Al Silverman Wrote Book That Became ‘brian’s ’;
Al Silverman, a magazine editor and publishing executive who collaborated with Chicago Bears halfback Gale Sayers on an autobiography that was adapted into “Brian’s Song,” the popular 1971 television movie about the friendship between Sayers and his dying teammate, Brian Piccolo, died Sunday at his home in Manhattan. He was 92.
His son Brian confirmed the death.
In 1969, when he began his conversations with Sayers, Silverman was well-known in sports publishing. He had been a prolific freelance writer in the 1950s for various magazines, including Sport, a popular monthly, which hired him as its editor-in-chief in 1960, and where he was still working. He had also written books about, or with, sports figures like Mickey Mantle, Joe DiMaggio and Frank Robinson.
In Sayers, who was 26, Silverman had a sensational young player as a subject: In his first three seasons, beginning in 1965, his speed and elusiveness had made him a superstar. But an injury to his right knee during a game in 1968 imperiled his career; he was still recovering when he began to tell his life story to Silverman, who wrote about his regimen of physical rehabilitation for Sport.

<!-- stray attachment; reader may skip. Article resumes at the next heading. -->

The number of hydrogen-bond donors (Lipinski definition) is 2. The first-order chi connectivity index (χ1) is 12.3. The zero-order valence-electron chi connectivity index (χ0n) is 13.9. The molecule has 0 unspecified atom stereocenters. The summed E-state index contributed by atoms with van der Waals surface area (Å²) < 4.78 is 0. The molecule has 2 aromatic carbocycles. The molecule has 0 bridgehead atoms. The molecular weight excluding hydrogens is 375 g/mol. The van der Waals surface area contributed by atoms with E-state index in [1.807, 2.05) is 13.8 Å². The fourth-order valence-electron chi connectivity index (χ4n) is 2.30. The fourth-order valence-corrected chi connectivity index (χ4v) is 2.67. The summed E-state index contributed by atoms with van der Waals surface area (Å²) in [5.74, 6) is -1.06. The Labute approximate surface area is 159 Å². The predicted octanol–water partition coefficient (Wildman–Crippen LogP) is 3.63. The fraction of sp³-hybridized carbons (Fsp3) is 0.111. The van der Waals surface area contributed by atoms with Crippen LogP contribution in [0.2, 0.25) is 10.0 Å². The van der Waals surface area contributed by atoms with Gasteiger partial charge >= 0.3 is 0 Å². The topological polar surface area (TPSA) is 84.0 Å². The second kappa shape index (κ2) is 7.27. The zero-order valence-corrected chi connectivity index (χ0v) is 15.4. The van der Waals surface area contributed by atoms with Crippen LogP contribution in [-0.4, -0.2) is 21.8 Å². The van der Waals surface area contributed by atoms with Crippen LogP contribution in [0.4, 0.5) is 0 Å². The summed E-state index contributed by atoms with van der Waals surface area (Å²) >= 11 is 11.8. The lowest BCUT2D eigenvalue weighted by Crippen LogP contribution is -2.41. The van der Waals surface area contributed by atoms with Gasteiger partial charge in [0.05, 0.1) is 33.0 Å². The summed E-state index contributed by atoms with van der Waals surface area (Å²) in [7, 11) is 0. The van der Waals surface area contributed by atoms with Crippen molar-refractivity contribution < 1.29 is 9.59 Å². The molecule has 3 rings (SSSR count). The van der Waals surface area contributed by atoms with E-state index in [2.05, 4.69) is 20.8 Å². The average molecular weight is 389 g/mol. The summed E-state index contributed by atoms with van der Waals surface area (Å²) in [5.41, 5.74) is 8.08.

Their book, “I Am Third” (1970), contained one chapter called “Pick,” about his friendship with Piccolo, who died of lung cancer in 1970. (The book’s title refers to a sign Sayers had seen on his college track coach’s desk: “The Lord is first, my friends are second, and I am third.”)
“As much as they cut into this man, as much as he was inflicted with terrible pain and discomfort, as much as he was faced with all these tortures, his spirit would not be destroyed,” Sayers and Silverman wrote. “That was the beautiful nature of Brian Piccolo.”
The story told in that chapter became the basis for “Brian’s Song,” a tear-jerker that starred Billy Dee Williams as Sayers and James Caan as Piccolo and became one of the most-watched TV movies of all time. It won the 1972 Emmy Award for outstanding single program. It was remade for television in 2001 with Mekhi Phifer and Sean Maher.
Silverman left the sports world in 1972, when he joined the Book-of-the-Month Club mail-order concern as executive vice president and editorial director. While there, Silverman understood that smart marketing was as important as selecting the right books for its broad swath of readers.
In addition to his son Brian, Silverman is survived by his wife, Rosa; two other sons, Thomas and Matthew; and seven grandchildren.